The 3 Knives Every Home Cook Should Own
These knives can tackle all your cutlery needs while cooking!
Whether you're starting fresh in a new home or are looking to revamp your kitchen with better, upgraded essentials, there are certain items any home cook can't go without — and that includes quality knives. Knife block sets are great if you're in the market for a full overhaul, but if you're looking for just the essentials, we've rounded up the top three you need. Here's why a chef's knife, paring knife and serrated knife can tackle just about any slicing, dicing or cutting task you have.
1. Chef’s Knife
As the name implies, a good chef’s knife (also known as a cook’s knife) is indisputably the most important knife to have in your kitchen. It’s a chopping workhorse, and this longer, wide-bladed knife can be used for just about any of your cutting needs. There are a few variables to consider when picking your chef’s knife including blade length and weight that fall under personal preference, but in testing we found Misen’s 8-inch Chef Knife to hit the ideal intersection of great value, design and sturdy construction. For someone who is looking for something more lightweight (potentially a beginning chef who is still honing their knife skills), we also loved Misen’s 8-inch chef’s knife. For the more advanced chef or someone looking for more weight in their knife (which is great for cutting through tougher foods like sweet potatoes), Wusthof’s Classic 8-inch chef’s knife is a great option.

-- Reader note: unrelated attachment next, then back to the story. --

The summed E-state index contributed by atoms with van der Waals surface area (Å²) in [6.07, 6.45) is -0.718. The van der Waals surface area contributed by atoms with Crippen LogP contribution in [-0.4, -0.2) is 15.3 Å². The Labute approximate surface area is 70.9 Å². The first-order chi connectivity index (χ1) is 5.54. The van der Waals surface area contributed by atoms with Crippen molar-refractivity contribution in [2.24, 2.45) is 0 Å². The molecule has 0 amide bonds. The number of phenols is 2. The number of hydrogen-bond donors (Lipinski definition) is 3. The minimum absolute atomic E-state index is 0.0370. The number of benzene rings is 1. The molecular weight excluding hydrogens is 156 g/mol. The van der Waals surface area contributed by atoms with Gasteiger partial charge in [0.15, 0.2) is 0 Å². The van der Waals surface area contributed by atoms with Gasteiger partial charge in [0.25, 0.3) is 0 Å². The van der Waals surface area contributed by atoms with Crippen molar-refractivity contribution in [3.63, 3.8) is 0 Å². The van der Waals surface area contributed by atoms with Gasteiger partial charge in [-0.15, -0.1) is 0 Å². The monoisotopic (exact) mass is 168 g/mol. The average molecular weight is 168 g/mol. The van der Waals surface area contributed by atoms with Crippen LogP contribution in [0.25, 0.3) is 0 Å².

2. Paring Knife
In terms of shape and construction, a paring knife is very similar to a chef’s knife, but they are about half the size of a chef’s knife with blades typically ranging from two to four inches in length. It tends to be designed for a smaller, more delicate task (like hulling strawberries, coring tomatoes and trimming vegetables). This knife is another workhorse you’ll turn to for a multitude of cooking tasks. Similarly to a chef’s knife, personal preference plays a big role when deciding which is best for you. While you’ll turn to these often, it’s not a bad idea to opt for a cheaper option that can be easily replaced as often as needed. But, in terms of tackling projects with precision and control, there are more expensive options, including Wusthof’s 3 1/2-inch paring knife, that are worth investing in.
3. Serrated Knife
While you might think to only use a serrated knife when slicing bread (which is an important and frequently-visited task as is), this ridged knife actually becomes an important piece of cutlery when used to its full potential. As a general rule of thumb, a serrated knife is best for foods that have a different texture on the outside than the inside (think tomatoes and crunchy baguette). They also work great for slicing through tender cuts of meat. When selecting a serrated knife, we recommend a longer knife to minimize the amount of sawing necessary. Ideally, your serrated knife will allow you to use light pressure to cut through foods without mashing or bruising the inside.